Meditation, 5 key ideas

Here are five keys for building your own meditation practice:

1. Use your breath
2. Do it daily
3. Commit 100%
4. ONE minute (!)
5. Don’t judge your meditation

Imagine if there was a supplement you could take that would:

  • help you focus
  • give you more time
  • relax more deeply
  • sleep better
  • stay calm and centred in the midst of a busy life
  • achieve more of your life’s and daily goals
  • stop procrastinating
  • have better sex
  • build grey matter in your brain
  • and help you be more creative and solution focused….?

Would you take it?


Now what if I told you that a consistent meditation practice has the capacity to do all those things for you, for free, without taking any dodgy supplement.

Here are five key ideas to start you off creating your own meditation practice:

1. Use your breath

The ultimate tool for living a better life is with you all of the time. Put your attention onto your breathing, notice your stomach moving in and out, the air moving past your nostrils, the sounds and sensations.

Try this now: Count to six as you breath in, hold in for two, then count to seven as you breath out.


It’s known a ‘centring breath’ and can be used to start and finish your meditation practice. It’s also available to you as a quick centring practice throughout the day. I use it before I sit down to do any work, I used it before I started to write this blog.

2. Do it Daily

Meditate every. single. day.

No questions, just do it. As you build up your relationship and understanding of the peace and tranquility that you have within you (that is, in fact, your natural birth right) then you’ll be able to ‘drop in’ to that space throughout the day.

Practicing how this feels each day gives you the best possible start and allows that calmness and quiet to become the foundation upon which the rest of your day is built.

As with anything, 10 mins, five minutes or even ONE minute per day is far better than one hour on the weekend. This is simply to do with how the plasticity of the learning mind works.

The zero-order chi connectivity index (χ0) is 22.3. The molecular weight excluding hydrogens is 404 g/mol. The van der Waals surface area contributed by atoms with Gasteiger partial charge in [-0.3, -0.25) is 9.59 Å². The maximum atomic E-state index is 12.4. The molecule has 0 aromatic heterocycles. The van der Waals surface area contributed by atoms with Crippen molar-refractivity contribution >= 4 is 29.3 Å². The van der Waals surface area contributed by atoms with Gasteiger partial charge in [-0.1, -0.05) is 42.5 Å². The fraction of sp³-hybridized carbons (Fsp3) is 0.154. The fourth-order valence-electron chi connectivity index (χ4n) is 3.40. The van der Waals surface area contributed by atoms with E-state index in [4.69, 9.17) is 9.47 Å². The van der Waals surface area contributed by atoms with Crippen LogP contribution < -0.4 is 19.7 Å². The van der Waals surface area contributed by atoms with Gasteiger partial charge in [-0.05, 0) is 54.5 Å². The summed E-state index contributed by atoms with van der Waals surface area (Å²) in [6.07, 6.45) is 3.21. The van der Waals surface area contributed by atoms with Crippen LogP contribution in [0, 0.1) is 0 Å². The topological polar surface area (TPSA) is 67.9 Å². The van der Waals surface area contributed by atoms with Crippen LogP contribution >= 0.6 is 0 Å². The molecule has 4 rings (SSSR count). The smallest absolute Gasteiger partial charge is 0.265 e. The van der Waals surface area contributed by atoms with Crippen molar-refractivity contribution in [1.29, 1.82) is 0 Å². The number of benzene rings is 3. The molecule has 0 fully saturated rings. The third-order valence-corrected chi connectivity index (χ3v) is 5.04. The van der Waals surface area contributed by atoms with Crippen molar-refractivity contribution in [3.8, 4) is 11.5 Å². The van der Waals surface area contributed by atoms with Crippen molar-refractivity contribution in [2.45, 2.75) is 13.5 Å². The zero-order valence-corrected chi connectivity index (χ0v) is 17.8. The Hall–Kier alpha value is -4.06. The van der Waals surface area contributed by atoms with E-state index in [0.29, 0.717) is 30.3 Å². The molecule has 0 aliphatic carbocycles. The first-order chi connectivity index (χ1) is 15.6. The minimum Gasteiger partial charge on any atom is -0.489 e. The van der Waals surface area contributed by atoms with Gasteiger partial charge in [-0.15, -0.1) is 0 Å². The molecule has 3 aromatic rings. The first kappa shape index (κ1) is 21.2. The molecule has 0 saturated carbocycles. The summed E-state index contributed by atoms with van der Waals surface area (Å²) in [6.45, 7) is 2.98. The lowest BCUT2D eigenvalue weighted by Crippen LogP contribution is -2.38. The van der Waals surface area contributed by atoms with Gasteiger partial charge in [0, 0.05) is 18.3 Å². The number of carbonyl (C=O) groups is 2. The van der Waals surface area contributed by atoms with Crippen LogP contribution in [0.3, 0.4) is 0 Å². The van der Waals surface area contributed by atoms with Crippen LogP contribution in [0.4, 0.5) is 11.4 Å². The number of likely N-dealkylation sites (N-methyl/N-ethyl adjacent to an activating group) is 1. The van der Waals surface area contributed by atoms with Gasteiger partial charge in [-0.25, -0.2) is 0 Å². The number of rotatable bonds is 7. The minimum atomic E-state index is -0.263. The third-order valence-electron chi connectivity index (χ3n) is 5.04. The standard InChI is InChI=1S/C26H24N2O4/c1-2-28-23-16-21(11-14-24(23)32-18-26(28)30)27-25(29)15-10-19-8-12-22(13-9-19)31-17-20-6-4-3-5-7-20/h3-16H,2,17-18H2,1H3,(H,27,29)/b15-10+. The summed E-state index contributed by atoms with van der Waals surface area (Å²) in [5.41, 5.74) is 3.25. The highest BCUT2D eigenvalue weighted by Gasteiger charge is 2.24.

3. Commit 100%

Not 95%, not 99%, not I’ll give it a really good go.

Commit 100% is so much easier. There is no room for the whining voice which says that today is the day that your’e actually quite busy and a bit tired.

Give yourself a time frame, say one month, define exactly how your new habit will look (what time of day and for how long) and then commit 100%.

4. Do ONE minute!

I love this idea. Don’t commit to doing 30 mins a day when you’ve only tried meditation once or twice. That won’t last.

Only commit 100% to what you know you can definitely commit 100% to, otherwise you damage your sense of self-efficacy and self-belief.

Start with a commitment to ONE minute every day, first thing in the morning. This is easier to do because you have no excuses, you can always fine one minute.

As you hit your target three things start to happen:

A. Your self-confidence and self-efficacy build.
B. You also begin to realise and experience the benefits of meditating regularly.
C. You start to enjoy meditating and you naturally do it for more than one minute.

When you reach point ‘C’ you’re free to challenge yourself and raise your daily commitment, but only if you want to. My daily commitment is still for ONE minute and I’ve done that every day for eight years.

5. Don’t judge your meditation

Meditation works in mysterious ways. You are building grey matter, practicing concentrating, connecting with your inner silence and wisdom and training your mind to do as you wish, all at the same time.

You do now knot if your meditation was ‘good’ or ‘bad’ one. Nobody does.

What felt uncomfortable, difficult or unfocused might just have been your greatest meditation yet. Never judge your meditation, or anybody else’s for that matter.

What you can aim for and be proud of is consistency and daily commitment to the process of building your meditation practice.

If you want to go deeper into the art and science of building good habits then reach out to me and let’s connect. I’m happy to spend 30 mins in conversation with anybody who is interested to build good habits.

Chris Hardy
Chris Hardy